To some, eccentric voting system offers much

By Mary Hurley
Published August 15th 2004 in The Boston Globe

Just like in the not-so-old days, election department officials tallied votes late last month by distributing paper ballots among slots in a big wooden box. A small group of intent overseers hovered nearby, munching pizza.

Pepperoni, announced Teresa Neighbor, executive director of the city's Election Commission, was the first to reach "quota," followed by artichoke and green pepper.

The pizza poll was a demonstration of how the voting system known as proportional representation works in Cambridge. In yet another example of the uniqueness of this left-bank republic, Cambridge is the only municipality in the country that uses this method to elect the City Council and School Committee. The system in recent years has attracted visitors from Japan, Italy, New Zealand, Argentina, and Mongolia, according to Neighbor.

"Cambridge is the beating heart of the future of American democracy," pronounced Dan Johnson-Weinberger, a Chicago-based attorney and election reform activist. "I'm very excited to be in Cambridge," he said, one of four panelists at a symposium on PR, as it is commonly known, held at City Hall during DNC week.

Johnson-Weinberger, in fact, is on a mission to "export the Cambridge-style voting system," he told the audience, made up of Cantabrigians as well as visitors from other parts of the country. Not just in local elections, either, but congressional races and statewide.

Proportional voting and other variations where voters rank their choices provides representation to political minorities as well as majorities, said Johnson-Weinberger, general counsel for the Center for Voting and Democracy, a Maryland-based nonprofit which advocates for fair elections. .

Winner-take-all is based on a "feudal sense of democracy based on where you live, not how you think. . . . If you live in Massachusetts and are a Republican, you don't get any representation in Congress," he said.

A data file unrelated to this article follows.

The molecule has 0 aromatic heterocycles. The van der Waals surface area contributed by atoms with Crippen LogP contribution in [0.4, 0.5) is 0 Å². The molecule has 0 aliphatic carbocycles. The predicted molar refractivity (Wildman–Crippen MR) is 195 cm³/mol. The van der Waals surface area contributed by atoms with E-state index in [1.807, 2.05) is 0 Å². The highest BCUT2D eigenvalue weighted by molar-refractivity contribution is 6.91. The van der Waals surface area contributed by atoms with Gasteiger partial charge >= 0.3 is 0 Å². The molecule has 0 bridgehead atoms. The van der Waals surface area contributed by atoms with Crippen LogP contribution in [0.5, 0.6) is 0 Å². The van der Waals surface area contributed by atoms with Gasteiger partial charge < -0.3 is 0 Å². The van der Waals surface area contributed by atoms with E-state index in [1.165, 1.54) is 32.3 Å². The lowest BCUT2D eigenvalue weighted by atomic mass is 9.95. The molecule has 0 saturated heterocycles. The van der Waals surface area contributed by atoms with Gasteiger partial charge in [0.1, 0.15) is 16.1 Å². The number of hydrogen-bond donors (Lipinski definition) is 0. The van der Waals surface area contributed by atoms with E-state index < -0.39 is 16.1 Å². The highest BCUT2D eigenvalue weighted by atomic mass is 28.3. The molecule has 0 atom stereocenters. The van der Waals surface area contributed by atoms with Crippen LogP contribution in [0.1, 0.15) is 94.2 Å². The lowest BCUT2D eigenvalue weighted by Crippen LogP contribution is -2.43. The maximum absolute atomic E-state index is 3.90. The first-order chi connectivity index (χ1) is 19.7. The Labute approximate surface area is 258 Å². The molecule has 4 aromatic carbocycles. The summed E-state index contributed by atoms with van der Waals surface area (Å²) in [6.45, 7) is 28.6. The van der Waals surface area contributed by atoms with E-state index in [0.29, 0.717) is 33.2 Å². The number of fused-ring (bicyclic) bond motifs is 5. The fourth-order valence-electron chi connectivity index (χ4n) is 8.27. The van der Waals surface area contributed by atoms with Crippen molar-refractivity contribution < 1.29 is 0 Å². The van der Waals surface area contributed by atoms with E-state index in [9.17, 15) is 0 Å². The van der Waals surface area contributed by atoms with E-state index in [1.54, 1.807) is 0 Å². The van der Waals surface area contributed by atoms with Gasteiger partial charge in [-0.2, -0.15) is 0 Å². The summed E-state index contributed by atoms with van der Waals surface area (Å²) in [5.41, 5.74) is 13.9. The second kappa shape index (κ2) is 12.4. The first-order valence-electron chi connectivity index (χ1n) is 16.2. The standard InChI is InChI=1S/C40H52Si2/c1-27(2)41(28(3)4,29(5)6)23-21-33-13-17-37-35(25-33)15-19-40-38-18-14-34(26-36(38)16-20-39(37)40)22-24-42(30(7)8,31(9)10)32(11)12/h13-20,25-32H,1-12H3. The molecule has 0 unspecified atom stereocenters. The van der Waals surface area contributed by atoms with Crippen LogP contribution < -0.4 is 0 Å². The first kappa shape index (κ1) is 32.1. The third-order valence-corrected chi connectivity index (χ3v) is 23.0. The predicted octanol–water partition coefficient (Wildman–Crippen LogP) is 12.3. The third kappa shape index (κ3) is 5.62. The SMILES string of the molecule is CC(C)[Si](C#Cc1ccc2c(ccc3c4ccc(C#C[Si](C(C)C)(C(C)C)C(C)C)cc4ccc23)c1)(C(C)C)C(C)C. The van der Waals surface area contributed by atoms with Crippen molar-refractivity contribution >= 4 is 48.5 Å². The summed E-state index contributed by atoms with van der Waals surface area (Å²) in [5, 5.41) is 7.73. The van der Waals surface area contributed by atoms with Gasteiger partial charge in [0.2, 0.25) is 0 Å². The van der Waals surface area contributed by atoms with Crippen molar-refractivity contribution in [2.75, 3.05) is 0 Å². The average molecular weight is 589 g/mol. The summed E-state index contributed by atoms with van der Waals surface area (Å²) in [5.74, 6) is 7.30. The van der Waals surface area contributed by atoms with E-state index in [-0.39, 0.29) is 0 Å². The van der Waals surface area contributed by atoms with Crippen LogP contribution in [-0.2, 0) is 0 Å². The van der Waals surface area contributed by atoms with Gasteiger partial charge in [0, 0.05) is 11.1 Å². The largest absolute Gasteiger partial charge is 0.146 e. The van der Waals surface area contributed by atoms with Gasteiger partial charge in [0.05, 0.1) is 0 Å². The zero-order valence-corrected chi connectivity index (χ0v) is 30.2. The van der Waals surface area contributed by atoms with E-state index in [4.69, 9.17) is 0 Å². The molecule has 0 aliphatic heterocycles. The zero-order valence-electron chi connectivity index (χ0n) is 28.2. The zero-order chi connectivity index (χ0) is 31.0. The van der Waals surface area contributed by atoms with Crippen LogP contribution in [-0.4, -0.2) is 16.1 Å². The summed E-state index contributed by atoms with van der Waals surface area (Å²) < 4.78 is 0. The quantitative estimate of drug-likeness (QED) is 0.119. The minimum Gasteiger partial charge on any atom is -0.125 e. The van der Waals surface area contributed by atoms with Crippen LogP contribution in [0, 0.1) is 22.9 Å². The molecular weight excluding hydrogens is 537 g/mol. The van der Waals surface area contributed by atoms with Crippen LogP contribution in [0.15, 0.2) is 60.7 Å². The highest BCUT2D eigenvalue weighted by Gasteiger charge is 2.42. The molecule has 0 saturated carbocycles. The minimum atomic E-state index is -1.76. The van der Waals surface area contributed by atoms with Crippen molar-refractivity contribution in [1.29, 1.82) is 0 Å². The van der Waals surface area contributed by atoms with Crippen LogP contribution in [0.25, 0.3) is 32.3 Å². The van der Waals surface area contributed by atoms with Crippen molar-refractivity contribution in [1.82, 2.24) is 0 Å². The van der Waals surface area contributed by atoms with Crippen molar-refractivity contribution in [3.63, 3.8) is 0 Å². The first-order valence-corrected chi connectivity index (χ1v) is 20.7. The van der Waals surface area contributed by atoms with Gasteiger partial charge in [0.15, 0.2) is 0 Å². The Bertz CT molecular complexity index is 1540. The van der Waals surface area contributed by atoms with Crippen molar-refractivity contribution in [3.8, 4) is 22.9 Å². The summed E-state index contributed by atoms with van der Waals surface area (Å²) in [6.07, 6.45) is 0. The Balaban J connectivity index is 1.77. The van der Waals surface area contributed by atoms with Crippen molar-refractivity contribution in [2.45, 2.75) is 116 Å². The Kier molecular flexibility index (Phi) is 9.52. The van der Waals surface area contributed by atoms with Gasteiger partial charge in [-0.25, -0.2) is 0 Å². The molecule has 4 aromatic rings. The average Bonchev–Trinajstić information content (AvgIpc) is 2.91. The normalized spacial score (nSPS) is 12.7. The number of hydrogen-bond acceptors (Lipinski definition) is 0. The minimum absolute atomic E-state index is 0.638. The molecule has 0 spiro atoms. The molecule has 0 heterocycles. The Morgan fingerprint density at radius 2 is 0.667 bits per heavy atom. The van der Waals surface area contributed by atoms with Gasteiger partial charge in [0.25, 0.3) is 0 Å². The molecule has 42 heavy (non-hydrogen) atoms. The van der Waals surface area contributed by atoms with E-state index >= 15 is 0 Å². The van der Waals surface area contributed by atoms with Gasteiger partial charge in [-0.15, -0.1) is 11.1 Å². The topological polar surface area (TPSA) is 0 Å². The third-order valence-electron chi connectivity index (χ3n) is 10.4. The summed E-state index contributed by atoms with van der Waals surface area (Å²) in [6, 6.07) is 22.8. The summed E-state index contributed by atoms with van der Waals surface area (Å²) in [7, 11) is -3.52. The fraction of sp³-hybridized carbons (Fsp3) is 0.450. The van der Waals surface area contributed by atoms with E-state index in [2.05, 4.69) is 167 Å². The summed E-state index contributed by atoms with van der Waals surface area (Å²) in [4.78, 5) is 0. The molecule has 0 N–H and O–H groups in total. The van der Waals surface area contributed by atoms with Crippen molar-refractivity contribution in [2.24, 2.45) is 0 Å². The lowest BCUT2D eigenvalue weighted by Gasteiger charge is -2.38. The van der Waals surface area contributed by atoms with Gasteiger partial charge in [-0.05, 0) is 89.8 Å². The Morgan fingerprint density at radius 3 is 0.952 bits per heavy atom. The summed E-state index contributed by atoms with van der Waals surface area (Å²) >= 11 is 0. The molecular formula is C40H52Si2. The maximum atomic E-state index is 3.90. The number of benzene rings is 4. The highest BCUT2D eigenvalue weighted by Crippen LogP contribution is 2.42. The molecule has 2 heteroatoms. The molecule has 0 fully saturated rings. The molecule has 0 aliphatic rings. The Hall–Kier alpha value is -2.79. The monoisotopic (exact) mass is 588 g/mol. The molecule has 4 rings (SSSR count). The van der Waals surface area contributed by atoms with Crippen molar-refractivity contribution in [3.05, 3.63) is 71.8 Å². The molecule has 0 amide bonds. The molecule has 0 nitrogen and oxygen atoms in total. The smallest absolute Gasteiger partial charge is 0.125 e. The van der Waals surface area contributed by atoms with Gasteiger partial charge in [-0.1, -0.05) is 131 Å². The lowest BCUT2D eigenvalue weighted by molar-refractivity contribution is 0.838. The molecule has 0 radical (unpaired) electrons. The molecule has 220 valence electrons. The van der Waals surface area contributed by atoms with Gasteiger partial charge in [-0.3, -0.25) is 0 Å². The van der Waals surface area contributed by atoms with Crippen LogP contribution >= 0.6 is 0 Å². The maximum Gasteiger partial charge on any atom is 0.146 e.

Cambridge has used proportional representation since 1941, part of a reform effort that also saw the adoption of the strong-city-manager form of government. Under proportional representation, voters rank the candidates in order of preference; a candidate needs a certain proportion of the votes, or quota, to be elected. Any votes received beyond quota are considered surplus and are redistributed to other candidates.

"Some people think it's a crazy system; I think it works," said Mayor Michael Sullivan after the event. "It gives us a variety of voices."

Indeed, it takes one group made up of one-tenth of the voters to elect one city councilor in Cambridge.

The transfer of votes system has an efffect on campaigns, said Sullivan. "You don't end up with as much confict -- you don't want to tick off other candidates."

In general, women and minorities tend to get more representation under a proportional voting system, said political scientist Pippa Norris of the Kennedy School of Government, who studies electoral systems worldwide. So too, more radical parties.

That's a major reason why municipalities in other parts of the country, including New York City, discontinued the system in the 1940s and 1950s. During the height of the anti-Communist Red scare, two Communists were elected in Harlem and "it freaked people out," said Johnson-Weinberger.

Yet, the system is used by many private boards and foundations, Neighbor said, including Harvard's Board of Overseers. It is also the way delegates are elected to the Democratic National Convention, said James Roosevelt, who was the city's only delegate. According to Norris, about 60 countries have some form of proportional representation.

"It is better for getting people out to the ballot box," she said. "Quite simply, your vote matters."